Maryland Comptroller Peter Franchot disparaged Montgomery County’s Department of Liquor Control and its system of selling and distributing alcohol in a video interview published Tuesday by Montgomery Community Media.
“Montgomery County is the last bastion of a medieval state system where the county, if you can believe it, sells all the spirits, alcohol, and we’re not just talking retail, we’re talking wholesale,” Franchot said. “This is a system that is incredibly slanted against the consumer and the ordinary citizen. The choices available [and] the customer service is terrible and I have made a very emphatic request as the chief regulator of the state’s alcohol as the comptroller of the state that Montgomery County get out of the liquor business. The sooner the better.”
Franchot, a Takoma Park resident, described the county as a “mecca of anti-consumerism.” He said the county-run liquor stores are “poorly lit” and “the service is terrible.”
Franchot added, “Most people in Montgomery County go to Prince George’s, the District or Virginia to buy their alcohol because it’s such a disgrace.”
This may be the strongest stance that Franchot has taken regarding the county’s system of liquor control, but it’s not the first time he’s spoken against it. In May, his office issued a press release calling for the county to get out of the liquor business after he told those attending a meeting of the Montgomery County Chamber of Commerce that privatizing alcohol sales in the county is a “winnable” issue.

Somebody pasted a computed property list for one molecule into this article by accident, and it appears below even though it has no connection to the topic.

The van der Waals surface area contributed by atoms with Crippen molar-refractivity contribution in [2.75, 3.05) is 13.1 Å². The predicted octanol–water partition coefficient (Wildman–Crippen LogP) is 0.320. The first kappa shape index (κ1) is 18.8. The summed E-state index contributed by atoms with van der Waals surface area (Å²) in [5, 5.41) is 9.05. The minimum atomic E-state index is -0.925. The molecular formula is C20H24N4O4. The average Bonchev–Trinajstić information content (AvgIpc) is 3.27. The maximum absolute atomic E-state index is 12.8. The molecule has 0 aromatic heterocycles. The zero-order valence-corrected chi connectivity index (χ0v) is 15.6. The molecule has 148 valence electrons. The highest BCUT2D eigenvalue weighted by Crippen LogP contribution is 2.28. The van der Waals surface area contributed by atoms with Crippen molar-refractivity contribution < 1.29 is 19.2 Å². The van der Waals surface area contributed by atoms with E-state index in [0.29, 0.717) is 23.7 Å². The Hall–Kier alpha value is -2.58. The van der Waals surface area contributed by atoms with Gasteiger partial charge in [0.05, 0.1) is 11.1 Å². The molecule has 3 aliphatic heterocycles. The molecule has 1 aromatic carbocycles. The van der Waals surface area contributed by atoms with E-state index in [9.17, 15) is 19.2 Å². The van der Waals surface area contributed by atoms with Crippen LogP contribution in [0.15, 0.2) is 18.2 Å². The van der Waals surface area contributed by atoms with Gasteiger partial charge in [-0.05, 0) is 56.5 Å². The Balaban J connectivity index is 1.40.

Franchot has already dismantled similar liquor control systems in Worcester County on Maryland’s Eastern shore and now he’s trying to push the General Assembly to do the same in Montgomery County.
Elected officials in the county have been wary about approaching the issue, which generates about $25 million to $30 million in county revenue annually. Also, the Department of Liquor Control employs about 300 workers, who are represented by the powerful UFCW Local 1994 MCGEO union, which represents a total of 8,000 county government workers. Still, at-large County Councilmember Hans Riemer has made the biggest push, saying in May that “there’s no question we need to reform our system.” He is looking for ways to make the department run more like a business.
County restaurateurs and privately-owned beer and wine store owners have long complained about dealing with selection and pricing issues when purchasing products from the county liquor control department.
Department Director George Griffin has said he’s interested in modernizing the county’s system. The department has contracted with a consulting firm, Public Financial Management, to produce a strategic business plan and is developing a new ordering system that Griffin has described as “similar to ordering from Amazon,” which will allow restaurants to see what alcohol brands are available in the county.